By Barney Blakeney
I thought I was the only one until my brother from another mother, Shoot Me, called a few minutes ago to share two concerns. First he said while driving down King Street on the peninsula this weekend he noticed the street seemed “glum” because of the lack of Christmas lighting and decorations. His second concern was more about my personal wellbeing – affordable senior citizen housing.
Every Christmas lately, I get a severe case of ‘Bah Humbug’. As a kid, Christmas was a glorious time. Even after learning the real deal about Santa Claus, the anticipation of toys filled me with enthusiasm until I was well into my adolescence.
As a teenager Christmas took on a different role. It became a time for revelry and a break from the routine of school. The Christmastime was just as glorious as before, but the activities were different. As a small child Christmas was about roaming through the neighborhood and playing with toys. As a teen, Christmas about roaming through the city and running with the boys. Shoot Me and I would meet at one or the other’s house early morning and begin a canvass of friends’ homes that took us across the peninsula eating and drinking armed with forks. “Have fork, will travel” was our slogan.
Young adulthood brought other perspectives on Christmas. It still was a glorious time, but it came with more responsibilities. Christmas had become my turn to play Santa Claus. And with that responsibility came a greater focus on the financial aspects of the holiday. I still had the roaming spirit. One Christmas Eve, I was roaming when I should have been assembling a bicycle. Time and wine had me placing the bell on the bicycle’s crossbar instead of its handlebar. The story’s been exaggerated to say I had the handlebar on backwards. In any case, I’ve never lived that one down.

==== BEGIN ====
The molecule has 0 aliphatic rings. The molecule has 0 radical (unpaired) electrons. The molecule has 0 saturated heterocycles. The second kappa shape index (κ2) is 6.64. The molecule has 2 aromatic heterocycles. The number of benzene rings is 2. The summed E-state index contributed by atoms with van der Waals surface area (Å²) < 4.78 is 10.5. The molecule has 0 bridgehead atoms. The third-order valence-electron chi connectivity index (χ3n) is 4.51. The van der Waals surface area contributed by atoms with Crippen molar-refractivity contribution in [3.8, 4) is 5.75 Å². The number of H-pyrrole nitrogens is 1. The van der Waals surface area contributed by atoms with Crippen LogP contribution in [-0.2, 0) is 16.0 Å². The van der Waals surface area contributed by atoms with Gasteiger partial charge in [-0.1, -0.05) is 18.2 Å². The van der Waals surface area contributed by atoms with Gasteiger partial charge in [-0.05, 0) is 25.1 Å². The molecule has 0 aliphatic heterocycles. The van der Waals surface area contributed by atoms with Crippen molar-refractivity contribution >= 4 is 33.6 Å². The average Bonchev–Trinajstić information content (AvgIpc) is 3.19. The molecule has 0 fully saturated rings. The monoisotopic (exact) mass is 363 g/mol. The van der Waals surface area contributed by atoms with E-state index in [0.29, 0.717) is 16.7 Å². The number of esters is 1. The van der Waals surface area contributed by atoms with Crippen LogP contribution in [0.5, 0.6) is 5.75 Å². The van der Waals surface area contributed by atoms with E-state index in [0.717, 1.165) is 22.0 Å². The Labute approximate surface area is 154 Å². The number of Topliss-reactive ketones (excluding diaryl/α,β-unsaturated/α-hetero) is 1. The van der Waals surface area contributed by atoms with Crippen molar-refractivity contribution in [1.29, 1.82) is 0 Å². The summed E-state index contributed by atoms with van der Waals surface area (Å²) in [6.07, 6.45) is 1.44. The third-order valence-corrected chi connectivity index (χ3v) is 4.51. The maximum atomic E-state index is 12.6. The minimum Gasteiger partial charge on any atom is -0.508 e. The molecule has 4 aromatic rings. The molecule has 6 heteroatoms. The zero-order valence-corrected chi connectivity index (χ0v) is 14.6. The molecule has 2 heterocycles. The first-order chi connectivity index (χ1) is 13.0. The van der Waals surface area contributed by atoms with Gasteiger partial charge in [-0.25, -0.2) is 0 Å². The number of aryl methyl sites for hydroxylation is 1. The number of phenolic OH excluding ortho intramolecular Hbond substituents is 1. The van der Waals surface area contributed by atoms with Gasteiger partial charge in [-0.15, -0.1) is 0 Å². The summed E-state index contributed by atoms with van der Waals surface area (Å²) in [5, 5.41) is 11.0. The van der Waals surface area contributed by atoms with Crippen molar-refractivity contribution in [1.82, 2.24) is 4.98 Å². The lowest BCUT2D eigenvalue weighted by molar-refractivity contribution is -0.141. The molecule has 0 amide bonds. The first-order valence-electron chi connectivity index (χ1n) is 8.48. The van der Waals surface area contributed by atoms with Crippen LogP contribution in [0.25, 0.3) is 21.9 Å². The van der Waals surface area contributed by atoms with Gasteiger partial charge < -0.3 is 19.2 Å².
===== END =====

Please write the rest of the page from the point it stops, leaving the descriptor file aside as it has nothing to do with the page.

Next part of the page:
More maturity made Christmas seem more material. The sparkle of the lights seemed to dim. I still enjoyed the change in routine and the revelry, but I became disillusioned by the commercialism. The anticipation of gift-giving somehow seemed less joyous because of the expectation of gift-giving. One Christmas I was asked to give a gift to someone I really didn’t like. That’s when I first realized I had developed the ‘Bah Humbug’ spirit.
I was plagued by the bah humbug ailment for years. Christmas almost had become just another holiday. All of my life I worked during the holiday season and sometimes on Christmas – as a hospital employee while in high school and as a news reporter in my adult profession. Over time, I guess the awe had faded.
One Christmas Eve after working much of the day at The Chronicle, then Charleston City Councilman Robert Ford and I went last minute Christmas shopping at one of the malls. The lights again sparkled and the flurry of shoppers hunting gifts for loved ones filled me with Christmas Spirit! I was that kid again!
Most years since then, I still get the Bah Humbug ailment. It lasts usually until about Christmas Eve. Then magically, the Christmas Spirit kicks in. I’m hoping that happens again this year. Like my brother, I’ve been a little dismayed by the seeming lack of Christmas decorations. There are few in my neighborhood. The one neighbor who has kids and used to decorate extravagantly moved away a few months ago.
My brother recalled that downtown Charleston’s Christmas decorations in the past was exuberating. North Charleston’s East Montague Avenue beats out downtown King Street this year, he said. I hope the Tecklenburg administration meets the challenge next Christmas.
About my brother’s concern for affordable senior citizen housing, I’ll save that subject for another time – too depressing. I feel the Christmas Spirit kickin’ in!